In the last two years, Yahoo has made a large number of changes to its core business, acquiring more than 40 companies to bolster various division of the company or open new areas of business. However, the company also ended more than 60 products in order to refine its vision since coming under the leadership of CEO Marissa Mayer. To that effect, Yahoo states three other products are coming to the end of their lives, as Yahoo Education, Directory and Qwiki will be closing down before 2015.
Chromebook, Mac gains come at expense of still-dominant Windows
During the span between July 4 and Labor Day -- the peak of the back-to-school shopping season -- Macs accounted for 26.8 percent of all US computer sales, according to NPD tracking data. That amount is a 14 percent increase year-over-year, and contrasts with a three percent dip for Windows PCs. Windows remains the leading computer platform, however, with 68.4 percent of the market.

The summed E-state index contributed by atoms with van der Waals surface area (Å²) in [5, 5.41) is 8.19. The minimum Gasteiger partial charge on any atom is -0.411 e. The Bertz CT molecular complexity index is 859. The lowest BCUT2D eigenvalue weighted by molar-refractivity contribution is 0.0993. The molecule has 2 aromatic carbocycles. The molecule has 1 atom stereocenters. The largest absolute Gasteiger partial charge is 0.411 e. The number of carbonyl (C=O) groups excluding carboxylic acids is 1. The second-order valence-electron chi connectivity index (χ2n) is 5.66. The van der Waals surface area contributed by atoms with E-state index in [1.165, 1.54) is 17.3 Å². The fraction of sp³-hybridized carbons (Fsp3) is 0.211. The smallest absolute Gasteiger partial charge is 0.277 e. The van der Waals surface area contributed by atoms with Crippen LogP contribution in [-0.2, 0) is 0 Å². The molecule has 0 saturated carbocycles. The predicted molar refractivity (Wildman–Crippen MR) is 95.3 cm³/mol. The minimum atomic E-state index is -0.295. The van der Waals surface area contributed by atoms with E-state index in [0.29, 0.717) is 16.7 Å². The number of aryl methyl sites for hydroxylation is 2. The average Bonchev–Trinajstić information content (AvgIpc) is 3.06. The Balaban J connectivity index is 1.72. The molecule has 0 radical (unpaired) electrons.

Security, user data respect seen as differentiators from rival companies
iTunes U gets ability to add deadlines to Calendar
In tandem with the release of iOS 8, Apple has also begun updating its optional first-party apps with fresh support. These include Podcasts, iTunes U, Remote, and Find My iPhone. Other apps should be updated shortly.
Show website features full interview in two parts, includes talk of Jobs, diversity, innovation
A nearly two-hour conversation with Apple CEO Tim Cook covering a wide variety of topics is now available in full from the Charlie Rose show website as well as PBS' own Hulu channel. Excerpts from the interview are also available on PBS' iOS app. The sit down discussion with Rose was filmed almost immediately after Cook unveiled the new iPhone 6 and 6 Plus, the Apple Watch and the Apple Pay mobile payments system.